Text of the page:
The Southern Cross : February 2011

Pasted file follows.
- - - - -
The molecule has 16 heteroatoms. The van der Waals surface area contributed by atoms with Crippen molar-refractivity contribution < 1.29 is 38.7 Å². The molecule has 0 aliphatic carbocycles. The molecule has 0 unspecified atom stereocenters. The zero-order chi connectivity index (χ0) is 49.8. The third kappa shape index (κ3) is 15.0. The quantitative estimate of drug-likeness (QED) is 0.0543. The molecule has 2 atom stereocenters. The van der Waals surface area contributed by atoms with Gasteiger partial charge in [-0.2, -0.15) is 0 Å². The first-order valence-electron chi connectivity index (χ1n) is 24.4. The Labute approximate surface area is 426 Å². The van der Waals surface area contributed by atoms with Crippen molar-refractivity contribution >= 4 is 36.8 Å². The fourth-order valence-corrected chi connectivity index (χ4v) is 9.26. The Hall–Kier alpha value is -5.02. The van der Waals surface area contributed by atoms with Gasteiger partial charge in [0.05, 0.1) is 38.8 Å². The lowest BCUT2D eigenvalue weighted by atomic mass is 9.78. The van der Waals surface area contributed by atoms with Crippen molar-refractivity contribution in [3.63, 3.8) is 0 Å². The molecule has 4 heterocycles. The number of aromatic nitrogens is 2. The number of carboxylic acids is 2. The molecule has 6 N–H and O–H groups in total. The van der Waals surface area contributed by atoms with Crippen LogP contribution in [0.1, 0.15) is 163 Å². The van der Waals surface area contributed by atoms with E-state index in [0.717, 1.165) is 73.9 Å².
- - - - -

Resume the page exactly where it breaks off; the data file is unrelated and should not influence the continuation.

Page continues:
The Southern Cross February 2011 Page 21 www.adelaide.catholic.org.au feature By Rebecca DiGirolamo Most parishioners at the Holy Name Church in St Peter's sit blissfully unaware most Sundays that among them is one of Adelaide's very first international pop stars. He has sung in London and Rome and before Holt, Menzies and Dunstan and the Kremlin at the height of the Cold War. Just a few weeks ago, at the age of 80 years, Dino Prizzi was on stage singing Italian ballads to a Gold Coast crowd. And he will do so again in August. "If I didn't have my voice, life would finish for me," says the veteran crooner. He wipes a tear or two from his eyes. Dino lives alone in his Magill family home. His wife died five years ago from Leukaemia. He now spends his time running the Dino Prizzi Australian International festival of Italian Song. It's a competition held annually in Adelaide for the past three years founded by Dino to raise the profile of young Australian singers, musicians and composers. "It's great encouragement for young people because music is life." Born in Sicily, Dino migrated to Adelaide in 1952 with the promise of returning home after two years of work abroad. In Italy, Dino worked in the Carabinieri -- a military body charged with police duties among civilian populations. But winning a singing competition in 1953 in Whyalla, where Dino was working as a boilermaker, changed his course and Dino gave up a return to active military life for one on the stage. The competition prize was a 12-month scholarship at the Elder Conservatorium of Music in Adelaide. For the next few years, Dino sang his way across every Adelaide radio and television station, nightclub, dinner dance and formal function, performing to Prime Ministers Robert Menzies and, in later years, to PM Harold Holt and SA Premier Don Dunstan. "They all give me courage and said I would make it." A talent scout whisked him away to London where he performed contemporary songs and Italian ballads before embarking on a singing tour across Russia, which lasted four years. "I performed for many (Kremlin) ministers at the time," says Dino, who is fluent in Russian. He has lived in London and Moscow and travelled through Canada, Europe and the United States before returning to Adelaide in 1971. But with virtually no work for an Italian singer, he began performing as a regular on cruise ships. Torn apart from his wife and step-son, he returned to Adelaide. "I'm a singer, what else could I do?" So he forged himself a career in Italo-Australian culture. He managed the inaugural Miss Italy Australia in 1981 and spent 31 years involved in the beauty pageant held for Australian women of Italian heritage. In 1992, the first Australian, Erika Verolin, won the Miss Italia Nel Mondo under Dino's reign. He also founded and presided over Australia's first Association Nationale Carabinieri in Congedo and managed to record three albums. In 1986, he received the Knight of Grace from the Sovereign Order of Saint John of Jerusalem of Rhodes and of Malta and in 1989 Pope John Paul II issued Dino a certificate in recognition of his humanitarian gifts. "Singing and performing...it's in my blood," says Dino. "It makes me happy." He is currently a volunteer presenter on Radio Televisione Italian Adelaide (531am). One of his biggest fans is 60 years his junior. "I think he's great," says Mia Vassallo. The 20-year-old songstress was the 2010 winner of the Australian International Festival of Italian Song and, as part of the prize, travelled to Italy and performed on Rai International. Rai International broadcasts the best programs of Rai Radio televisione Italiana, as well as original programs made for Italians living abroad. "Being a volunteer at the (Italian) Radio station and giving his time, especially at an age where you don't have to do it, is amazing," she says. "He does it just for the love of music." ̨ Youth aged 15-27 interested in entering the Australian International Festival of Italian Song can email prizzi@adam. com.au Ididit my way THE DINO PRIZZI SHOW: St Peter's parishioner Dino Prizzi came to Australia to make a few dollars and ended forging a long and distinguished international singing career. Photo: Stephen Gray Left: Dino in front of a Channel 9 TV camera before appearing on the Ernie Sigley Show in 1972 and, above, the album cover for the song which won him first prize in the 9th San Remo Music Festival in 1959.